The only changes I made this time were short row shaping across the bust, and garter stitch at the edges of the shoulder straps in order to prevent rolling in.
I knit this in Soho Summer DK Cotton, just like the pattern called for, in the gorgeous colour currant 234.

Wednesday, September 16, 2009

Smocked insert - BWOF 12-2008-130

Smocking is sometimes viewed as only suitable for children's garments. Whilst I admire a smocked square yoke party dress on a 3 year old as much as the next embroidery fanatic, I also think that smocking can be gorgeous in more sophisticated clothes.
This dress by German design house Schumacher was featured in the December 2008 Burda magazine - photo credit Burda World of Fashion.

I used this dress as inspiration for a dress with a smocked bodice insert. The Schumacher dress has a gathered chiffon panel that looks fabulous if your bust is A cup or less, as the panel falls softly across the bodice in this size. For more substantial figures, the gathered panel gives a distinct pouter pidgeon outline in an unadultarated state - smocking to the rescue!

Smocking the panel, and making the outer panel shorter than the lining panel, controls the pleats, and provides an opportunity for embellishment. I still had a little trouble with excess puffiness, but adding a few beads to the top smocking row, and a few stab stitches within the panel has made the front bodice fit well, and I am pleased with the silhoutte of this dress.

I kept the smocking pattern simple - a row of cross over cable, then several rows of diamond trellis, shaping to 3 Vs above the bust.

Monday, September 14, 2009


I think I have mentioned before how much I love knitting socks. They are such a convenient handbag project, and I can knit them whilst talking, or travelling or watching television.
Here are 2 of my latest pairs of my socks.
This pair is from Heirloom Jigsaw 4 ply.
I have made them with 2.25mm needles, using my own sock pattern, with a reinforced flap heel and reinforced toe. The self striping colourway is number 66, a most unimaginative name IMO.

Here is the much more imaginatively named Kaffe Fassett Regia sock yarn "Jungle Mirage"
( I used 2.25 mm needles for this pair too, and tried really, really hard to follow the pattern pamphlet that we can give away with the yarn purchase. I am very bad at sticking exactly to a pattern. This was my first time making a round ("German") heel, and I have to say, I am not an instant fan, it does not seem to fit my foot very well. Sharon, however, finds this a fabulous heel, so probably it is just my feet. I failed to follow the pattern when I came to the toe, my toes being less pointy than the pattern and requiring a less elongated decreasing section, and I finished the toes with kitchener stitch rather than a seam, so not too many changes.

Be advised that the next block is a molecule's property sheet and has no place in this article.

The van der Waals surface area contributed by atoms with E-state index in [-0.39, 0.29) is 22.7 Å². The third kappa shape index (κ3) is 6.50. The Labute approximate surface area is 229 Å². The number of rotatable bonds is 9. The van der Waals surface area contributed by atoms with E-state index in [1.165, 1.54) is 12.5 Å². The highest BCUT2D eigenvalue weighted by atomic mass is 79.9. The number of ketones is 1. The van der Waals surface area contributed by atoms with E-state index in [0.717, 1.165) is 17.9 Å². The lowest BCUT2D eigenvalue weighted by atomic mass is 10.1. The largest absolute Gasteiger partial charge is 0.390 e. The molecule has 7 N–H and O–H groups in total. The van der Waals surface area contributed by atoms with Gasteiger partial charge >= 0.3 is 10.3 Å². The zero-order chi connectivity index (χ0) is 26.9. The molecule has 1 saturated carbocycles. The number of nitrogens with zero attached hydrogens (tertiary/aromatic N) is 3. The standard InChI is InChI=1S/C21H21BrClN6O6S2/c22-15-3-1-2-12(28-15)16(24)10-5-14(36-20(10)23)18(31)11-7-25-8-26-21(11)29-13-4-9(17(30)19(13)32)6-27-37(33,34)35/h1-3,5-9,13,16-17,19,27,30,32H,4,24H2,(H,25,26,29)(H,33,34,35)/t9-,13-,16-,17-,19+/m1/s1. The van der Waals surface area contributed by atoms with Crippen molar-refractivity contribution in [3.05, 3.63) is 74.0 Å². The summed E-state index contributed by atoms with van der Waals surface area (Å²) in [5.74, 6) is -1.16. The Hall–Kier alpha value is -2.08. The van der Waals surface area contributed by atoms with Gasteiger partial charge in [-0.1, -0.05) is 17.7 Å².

The last sock I want to show you is by Elizabeth, who has been knitting socks for around 70 years.
She is unbelievably fast and accomplished, and will not pose for a photo with her sock for some strange reason.:). Elizabeth asked me to find her some very purple sock yarn, but thought she would try Heirloom Jigsaw number 78 whilst she was waiting. Unfortunately she does not care for this sock, finding the colour combination not to her taste, but as there is now a list of about 15 people who have offered enthusastically to take the socks off her hands when they are finished, I am sure her grand-daughter will like them very much as a Christmas present. All the eager sock recipient hopefuls will just have to knit their own.

Wednesday, September 2, 2009

Jo Sharp Ultra Beret

My daughter needed a black beret for a recent dance performance, so I went looking for a pattern, but did not find one I liked, so I made up my own pattern for a simply cabled beret, using my favourite black yarn from the shop.

I am really pleased with how this turned out. I used Jo Sharp Ultra in 721 Nero. This is about a 12-14 ply, or category 5 yarn, so it knit really, really quickly - in one afternoon whilst also intermittently serving customers.

My daughter wore this with a black trench coat, for about 5 seconds at the start of a scene, so I don't have a photograph of it in action. Her favourite bit is the i-cord stalk at the top.